Leopold I, Holy Roman Emperor (9 June 1640 – 5 May 1705)
Maria, Archduchess of Austria (13 May 1646)
In 1648, Ferdinand III married his second wife, Archduchess Maria Leopoldine of Austria (1632–1649). She was a daughter of Leopold V, Archduke of Austria, and Claudia de' Medici. They were first cousins as male-line grandchildren of Charles II, Archduke of Austria, and Maria Anna of Bavaria. They had a single son:
Karl Josef, Archduke of Austria (7 August 1649 – 27 January 1664). He was Grand Master of the Teutonic Knights from 1662 to his death. In 1651, Ferdinand III married Eleonora Gonzaga (1630–1686). She was a daughter of Charles IV Gonzaga, Duke of Rethel. They were parents to four children:
Theresia Maria Josefa, Archduchess of Austria (27 March 1652 – 26 July 1653)
Eleonora Maria of Austria (21 May 1653 – 17 December 1697), who married first Michael Korybut Wi?niowiecki, King of Poland, and then Charles Léopold, Duke of Lorraine.
Maria Anna Josepha of Austria (30 December 1654 – 4 April 1689), who married Johann Wilhelm, Elector Palatine.
Ferdinand Josef Alois, Archduke of Austria (11 February 1657 – 16 June 1658)
Ferdinand III was a well-known patron of music and a composer. He studied music under Giovanni Valentini, who bequeathed his musical works to him, and had close ties with Johann Jakob Froberger, one of the most important keyboard composers of the 17th century. Froberger lamented the emperor's death and dedicated to him one of his most celebrated works, Lamentation faite sur la mort très douloureuse de Sa Majesté Impériale, Ferdinand le troisième; a tombeau for Ferdinand III's death was composed by the renowned violinist Johann Heinrich Schmelzer. Some of Ferdinand's own compositions survive in manuscripts: masses, motets, hymns and other sacred music, as well as a few secular pieces. His Drama musicum was praised by Athanasius Kircher, and the extant works, although clearly influenced by Valentini, show a composer with an individual style and a solid technique.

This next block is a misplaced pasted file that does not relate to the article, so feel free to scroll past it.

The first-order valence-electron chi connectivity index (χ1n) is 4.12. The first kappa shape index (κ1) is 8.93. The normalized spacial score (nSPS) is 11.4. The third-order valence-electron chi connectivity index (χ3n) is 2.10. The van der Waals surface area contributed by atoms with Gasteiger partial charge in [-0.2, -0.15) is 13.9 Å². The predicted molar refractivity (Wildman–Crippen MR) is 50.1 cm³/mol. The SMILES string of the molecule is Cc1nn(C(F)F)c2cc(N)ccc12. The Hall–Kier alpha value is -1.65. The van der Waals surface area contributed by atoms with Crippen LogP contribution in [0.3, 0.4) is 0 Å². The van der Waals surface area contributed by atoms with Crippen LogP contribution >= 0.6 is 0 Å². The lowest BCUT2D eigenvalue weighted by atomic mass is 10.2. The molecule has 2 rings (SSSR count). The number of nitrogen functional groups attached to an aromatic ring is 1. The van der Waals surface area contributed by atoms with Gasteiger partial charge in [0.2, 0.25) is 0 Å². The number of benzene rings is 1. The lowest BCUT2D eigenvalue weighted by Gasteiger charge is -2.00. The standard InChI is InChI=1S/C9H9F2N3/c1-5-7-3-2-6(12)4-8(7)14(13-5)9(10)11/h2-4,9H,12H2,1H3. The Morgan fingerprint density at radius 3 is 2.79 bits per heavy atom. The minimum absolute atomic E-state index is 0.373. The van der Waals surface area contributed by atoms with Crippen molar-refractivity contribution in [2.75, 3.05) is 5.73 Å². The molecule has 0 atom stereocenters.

Recordings of Ferdinand's compositions include: Jesu Redemptor Omnium. Deus Tuorum. Humanae Salutis. With Schmelzer: Lamento Sopra La Morte de Ferdinand III. Joseph I: Regina Coeli. Leopold I: Sonata Piena; Laudate Pueri. Wiener Akademie, dir. Martin Haselböck, CPO 1997. Ferdinand III: Hymnus "Jesu Corona Virginum". On Musik für Gamben-Consort. Klaus Mertens, Hamburger Ratsmusik, dir. Simone Eckert CPO 2010
Holy Roman Emperor Ferdinand III - 1637-1657
Titles of Ferdinand III
Ferdinand III, by the grace of God elected Holy Roman Emperor, forever August, King of Germany, King of Hungary, Bohemia, Dalmatia, Croatia, Slavonia, Rama, Serbia, Galicia, Lodomeria, Cumania and Bulgaria, Archduke of Austria, Duke of Burgundy, Brabant, Styria, Carinthia, Carniola, Margrave of Moravia, Duke of Luxemburg, of the Higher and Lower Silesia, of Württemberg and Teck, Prince of Swabia, Count of Habsburg, Tyrol, Kyburg and Goritia, Marquess of the Holy Roman Empire, Burgovia, the Higher and Lower Lusace, Lord of the Marquisate of Slavonia, of Port Naon and Salines, etc. etc.